Injured Mickey Mantle returned to the New York lineup, playing center field. He fielded just one chance, and went 0-for-4 with a pair of strikeouts. While Mantle took some good hacks, he appeared in some pain following last week’s hip surgery.



Struggling for runs, the Yankees knotted the contest 2-2 in the eighth when John Blanchard delivered a pinch-homer with nobody on and two out.



Cincinnati scored first, pushing a run across in the third against Bill Stafford. Leadoff man Elio Chacon laid down a bunt single and went to second on Stafford’s bad throw. With two outs, Chacon raced home on Frank Robinson’s double.



Purkey had allowed only one hit and one walk through the first six innings, using just 46 pitches, but New York burst that bubble in the seventh. Tony Kubek led off with a single up the middle. Maris flied out, and during Mantle’s at-bat, Johnny Edwards permitted a passed ball on a Purkey knuckler, allowing Kubek to scamper to second.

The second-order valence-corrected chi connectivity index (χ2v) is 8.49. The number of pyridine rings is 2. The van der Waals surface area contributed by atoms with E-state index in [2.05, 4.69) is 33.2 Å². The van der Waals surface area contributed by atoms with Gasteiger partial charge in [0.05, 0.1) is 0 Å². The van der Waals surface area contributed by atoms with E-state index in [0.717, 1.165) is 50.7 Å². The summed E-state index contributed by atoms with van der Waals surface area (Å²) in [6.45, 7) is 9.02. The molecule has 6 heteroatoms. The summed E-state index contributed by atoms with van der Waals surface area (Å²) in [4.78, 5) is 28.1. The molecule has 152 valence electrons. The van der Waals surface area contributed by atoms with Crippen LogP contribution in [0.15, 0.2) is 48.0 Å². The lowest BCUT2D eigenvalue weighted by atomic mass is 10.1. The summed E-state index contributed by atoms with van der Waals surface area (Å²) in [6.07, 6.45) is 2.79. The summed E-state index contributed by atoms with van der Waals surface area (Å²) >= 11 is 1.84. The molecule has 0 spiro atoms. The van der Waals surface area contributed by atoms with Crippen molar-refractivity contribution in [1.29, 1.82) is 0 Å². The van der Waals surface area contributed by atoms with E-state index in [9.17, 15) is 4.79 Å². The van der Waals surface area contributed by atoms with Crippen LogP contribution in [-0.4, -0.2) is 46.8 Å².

That became important when, after Mantle fanned, Yogi Berra dumped a little pop-fly just out of reach of both Chacon and Robinson, knotting the score. Robinson later said he might have caught it, but Chacon made a full-on dash into short right-center and threw the right fielder off his track.



The Reds wasted no time in regaining the lead. Edwards doubled with one out. Stafford fanned Purkey then intentionally walked Jerry Lynch, who was batting for Chacon. Eddie Kasko slashed a line single to left, bringing in Edwards. Ralph Houk yanked Stafford for Bud Daley at this point.



With just six outs to go, Purkey couldn’t nail down the tent pegs. Blanchard’s homer into the right-field stands evened the score, and Maris’ heroics gave Luis Arroyo, who pitched the final two innings, the victory.